December 2018

By Karen A. Tramontano

With the final tallies now in, it may be helpful to respond to the frequently asked question—who actually won the 2018 U.S. Midterm elections?

On the eve of Election Day, it was not clear whether Democrats would take over leadership of the House from the Republicans—who have held it since 2011—and, if they did become the majority party, whether it would be a so-called “blue wave,” effectively sweeping Democrats into power. Early predictions soundly declared that there would be “no blue wave” and, despite the fact that Democratic candidate victories were trickling in every day, the discussion in the days and weeks that followed seemed only to lead to further confusion about which party had actually won. In fact, it was not until December 6th when we learned that Democrats would hold a 40-seat majority in the House of Representatives.

Because of the slowness of the results and the early “no blue wave” declaration, the easily digestible conclusion for the public was because Democrats had lost the Senate, Republicans would maintain control. In this veritable “fog,” the slow but steady stream of seats piling up for House Democrats was all but ignored. And, by oversimplifying the results, many midterm election detailed were missed. They deserve a second look.

What actually occurred?

The 2018 U.S. Midterm elections produced a record turnout of over 49%—it was the highest voter turnout in a U.S. midterm election since 1914. House Democrats received over 60 million votes, to the Republicans’ 50.6 million votes. This exceeds the only other time in U.S. history (1970) where the party not in control of the White House received nearly as many votes in a midterm election as the sitting president received. (President Trump was elected with less than 63 million votes in 2016.)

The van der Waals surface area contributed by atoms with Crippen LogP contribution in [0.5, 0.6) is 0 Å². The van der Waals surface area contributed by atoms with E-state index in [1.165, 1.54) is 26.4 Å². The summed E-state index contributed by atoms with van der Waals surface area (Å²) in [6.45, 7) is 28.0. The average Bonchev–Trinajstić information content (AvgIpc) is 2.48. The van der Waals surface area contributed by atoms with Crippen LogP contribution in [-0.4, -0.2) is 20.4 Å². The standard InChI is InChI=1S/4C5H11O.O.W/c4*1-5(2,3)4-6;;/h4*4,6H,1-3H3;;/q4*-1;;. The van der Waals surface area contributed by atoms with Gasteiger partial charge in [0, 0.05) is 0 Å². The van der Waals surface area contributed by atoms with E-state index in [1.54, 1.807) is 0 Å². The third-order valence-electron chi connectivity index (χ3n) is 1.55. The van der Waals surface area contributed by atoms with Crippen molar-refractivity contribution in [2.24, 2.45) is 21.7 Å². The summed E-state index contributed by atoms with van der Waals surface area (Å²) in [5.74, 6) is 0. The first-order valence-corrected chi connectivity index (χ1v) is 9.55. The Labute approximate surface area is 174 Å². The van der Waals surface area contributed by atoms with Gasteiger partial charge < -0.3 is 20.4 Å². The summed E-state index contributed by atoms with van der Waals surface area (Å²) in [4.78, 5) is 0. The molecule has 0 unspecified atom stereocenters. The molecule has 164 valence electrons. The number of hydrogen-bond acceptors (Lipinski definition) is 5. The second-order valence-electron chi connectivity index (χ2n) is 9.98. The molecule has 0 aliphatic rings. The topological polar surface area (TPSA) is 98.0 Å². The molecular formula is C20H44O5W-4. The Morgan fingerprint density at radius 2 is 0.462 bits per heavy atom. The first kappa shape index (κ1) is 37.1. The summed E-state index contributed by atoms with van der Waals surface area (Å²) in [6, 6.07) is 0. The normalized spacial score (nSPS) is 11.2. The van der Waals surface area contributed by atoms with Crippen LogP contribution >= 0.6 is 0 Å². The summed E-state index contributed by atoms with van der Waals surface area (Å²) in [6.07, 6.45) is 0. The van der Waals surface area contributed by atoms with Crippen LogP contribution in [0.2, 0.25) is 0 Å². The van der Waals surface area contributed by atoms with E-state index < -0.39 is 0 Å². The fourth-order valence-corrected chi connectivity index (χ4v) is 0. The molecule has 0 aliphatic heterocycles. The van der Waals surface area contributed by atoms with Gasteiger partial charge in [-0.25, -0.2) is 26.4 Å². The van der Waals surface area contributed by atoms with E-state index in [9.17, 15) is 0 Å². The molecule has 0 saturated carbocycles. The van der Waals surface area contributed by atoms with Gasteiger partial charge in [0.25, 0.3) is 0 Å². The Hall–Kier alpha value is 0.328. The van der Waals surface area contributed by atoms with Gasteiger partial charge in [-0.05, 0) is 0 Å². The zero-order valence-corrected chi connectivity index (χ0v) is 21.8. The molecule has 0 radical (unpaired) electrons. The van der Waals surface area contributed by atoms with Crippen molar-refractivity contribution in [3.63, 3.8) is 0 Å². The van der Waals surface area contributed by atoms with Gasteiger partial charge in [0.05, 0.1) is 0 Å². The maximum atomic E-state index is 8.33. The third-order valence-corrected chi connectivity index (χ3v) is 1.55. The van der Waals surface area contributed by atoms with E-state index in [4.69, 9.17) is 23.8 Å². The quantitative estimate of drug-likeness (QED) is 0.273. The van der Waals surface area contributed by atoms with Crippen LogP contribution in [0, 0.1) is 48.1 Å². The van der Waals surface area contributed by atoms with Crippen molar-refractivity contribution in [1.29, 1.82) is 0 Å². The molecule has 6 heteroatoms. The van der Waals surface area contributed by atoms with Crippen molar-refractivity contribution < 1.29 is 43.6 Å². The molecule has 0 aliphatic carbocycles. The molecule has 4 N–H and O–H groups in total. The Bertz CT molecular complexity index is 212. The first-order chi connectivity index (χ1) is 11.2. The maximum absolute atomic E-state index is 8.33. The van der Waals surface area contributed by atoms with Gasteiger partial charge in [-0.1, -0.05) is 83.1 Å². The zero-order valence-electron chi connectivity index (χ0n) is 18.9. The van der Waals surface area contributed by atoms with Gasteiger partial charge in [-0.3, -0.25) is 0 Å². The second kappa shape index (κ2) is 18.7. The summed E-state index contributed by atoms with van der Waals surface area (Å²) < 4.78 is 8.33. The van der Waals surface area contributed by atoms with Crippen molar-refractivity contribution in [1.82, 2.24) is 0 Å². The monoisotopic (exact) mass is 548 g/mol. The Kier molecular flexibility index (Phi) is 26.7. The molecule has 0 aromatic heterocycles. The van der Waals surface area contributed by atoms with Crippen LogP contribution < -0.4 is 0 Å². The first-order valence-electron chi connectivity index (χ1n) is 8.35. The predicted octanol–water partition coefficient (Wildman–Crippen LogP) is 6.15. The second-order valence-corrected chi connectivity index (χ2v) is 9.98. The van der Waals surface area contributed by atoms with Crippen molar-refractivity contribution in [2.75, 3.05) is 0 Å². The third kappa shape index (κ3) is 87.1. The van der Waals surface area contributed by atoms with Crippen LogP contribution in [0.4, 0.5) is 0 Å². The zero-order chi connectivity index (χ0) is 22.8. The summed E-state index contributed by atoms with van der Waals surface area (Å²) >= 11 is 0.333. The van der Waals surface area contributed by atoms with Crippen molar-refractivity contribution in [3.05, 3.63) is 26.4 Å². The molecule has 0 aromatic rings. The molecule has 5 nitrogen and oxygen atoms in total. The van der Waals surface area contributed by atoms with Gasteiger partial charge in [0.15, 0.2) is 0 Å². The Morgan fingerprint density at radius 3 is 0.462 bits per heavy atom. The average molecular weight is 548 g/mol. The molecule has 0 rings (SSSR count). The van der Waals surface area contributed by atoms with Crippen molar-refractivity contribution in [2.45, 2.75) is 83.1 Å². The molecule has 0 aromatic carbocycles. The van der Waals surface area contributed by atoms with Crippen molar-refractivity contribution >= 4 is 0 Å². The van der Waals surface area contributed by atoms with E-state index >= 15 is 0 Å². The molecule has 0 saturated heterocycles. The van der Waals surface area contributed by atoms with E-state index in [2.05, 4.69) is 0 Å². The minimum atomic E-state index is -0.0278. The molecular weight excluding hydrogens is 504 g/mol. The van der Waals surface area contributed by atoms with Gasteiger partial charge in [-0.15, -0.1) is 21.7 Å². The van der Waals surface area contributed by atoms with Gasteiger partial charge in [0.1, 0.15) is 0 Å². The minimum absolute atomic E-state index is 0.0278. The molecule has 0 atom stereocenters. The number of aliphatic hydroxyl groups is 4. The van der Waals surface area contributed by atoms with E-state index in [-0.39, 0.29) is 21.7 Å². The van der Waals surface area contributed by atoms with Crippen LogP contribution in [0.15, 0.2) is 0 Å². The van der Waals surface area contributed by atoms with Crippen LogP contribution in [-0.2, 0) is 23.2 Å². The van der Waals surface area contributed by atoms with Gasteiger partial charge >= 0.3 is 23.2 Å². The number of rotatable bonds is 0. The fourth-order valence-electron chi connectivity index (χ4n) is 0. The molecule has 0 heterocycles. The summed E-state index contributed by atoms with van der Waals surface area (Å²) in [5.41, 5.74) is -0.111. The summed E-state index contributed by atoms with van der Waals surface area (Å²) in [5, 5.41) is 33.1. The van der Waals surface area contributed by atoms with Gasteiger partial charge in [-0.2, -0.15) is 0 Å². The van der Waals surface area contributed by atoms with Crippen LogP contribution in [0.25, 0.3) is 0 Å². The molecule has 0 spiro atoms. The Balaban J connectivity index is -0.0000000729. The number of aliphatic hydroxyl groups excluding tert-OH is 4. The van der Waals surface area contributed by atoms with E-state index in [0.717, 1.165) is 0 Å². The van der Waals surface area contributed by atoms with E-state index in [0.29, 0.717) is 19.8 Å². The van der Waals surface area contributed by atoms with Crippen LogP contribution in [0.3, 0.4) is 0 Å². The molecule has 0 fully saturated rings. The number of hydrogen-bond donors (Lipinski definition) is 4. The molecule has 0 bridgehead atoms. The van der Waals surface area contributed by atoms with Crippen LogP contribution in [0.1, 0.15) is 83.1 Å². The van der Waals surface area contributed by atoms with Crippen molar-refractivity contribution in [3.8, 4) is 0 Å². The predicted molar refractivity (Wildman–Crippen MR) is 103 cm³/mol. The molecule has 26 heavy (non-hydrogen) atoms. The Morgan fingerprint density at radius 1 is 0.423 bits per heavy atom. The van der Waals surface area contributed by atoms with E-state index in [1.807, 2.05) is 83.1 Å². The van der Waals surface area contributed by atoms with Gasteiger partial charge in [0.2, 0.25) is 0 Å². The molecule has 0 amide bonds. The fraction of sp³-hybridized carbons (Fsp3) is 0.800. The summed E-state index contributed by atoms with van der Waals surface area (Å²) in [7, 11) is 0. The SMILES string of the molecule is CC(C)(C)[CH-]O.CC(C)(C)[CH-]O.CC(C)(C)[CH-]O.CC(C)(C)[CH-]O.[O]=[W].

In the Senate, Democrats were defending 24 seats, of which they won 20. That Democrats would win 20 seats was hardly certain. In fact, less than one year ago, political prognosticators argued that Democrats would likely lose at least 9 seats in the Senate: the 4 seats that they lost—Missouri, Indiana, North Dakota, and Florida—and the 5 states that President Trump won in 2016: Ohio, Wisconsin, Michigan, Pennsylvania, and West Virginia.

The Republican Party had an easier playing field in this midterm election, having to defend only 9 seats. They won 7 seats and by “flipping” 4 additional Senate seats held by Democrats, the Republicans won a total of 11 seats. Democrats were also able to “flip” 2 Senate seats previously been held by Republicans. 

Although Senate Republicans successfully framed the election results as a victory, their continued control of the Senate was not an unexpected outcome; the only unknown was their margin of control. In the end, the net gain for the Republicans in the Senate was just 2 seats, over last term’s previous 1 seat margin of 51 – 49. The incoming Senate will be a 53 – 47 Republican majority, with the Democrats joined in their voting by the two Independent Senators, Bernie Sanders of Vermont and Angus King of Maine.

In the House, the Democrats had a net gain of 40 seats. This is the highest number of seats Democrats won since the post-Watergate midterm elections of 1974 and a larger gain than Democrats achieved in the so-called “wave” elections of 1982 and 2006. Democrats also won by the largest margin of votes in any U.S. midterm election ever—receiving 9.5 million more votes than Republicans—breaking the previous midterms’ margin of victory record of 8.7 million votes in 1974, following President Nixon’s resignation.

Ultimately, these results where neither predicated nor easily achieved. Initially, Democrats targeted the 23 Republican House districts that Hillary Clinton won in the 2016 presidential election. Victories in those 23 districts would not ensure Democrats would have a majority in the House. To gain control of the House, Democrats had to compete and win in those districts where President Trump won in 2016, including some where he won by significant margins. In the end, the 40-seat margin came because Democrats won 17 so-called “Trump districts,” including long-held Republican districts in Virginia, Texas, Tennessee, Georgia, North Carolina, and Oklahoma.

Analyzing the results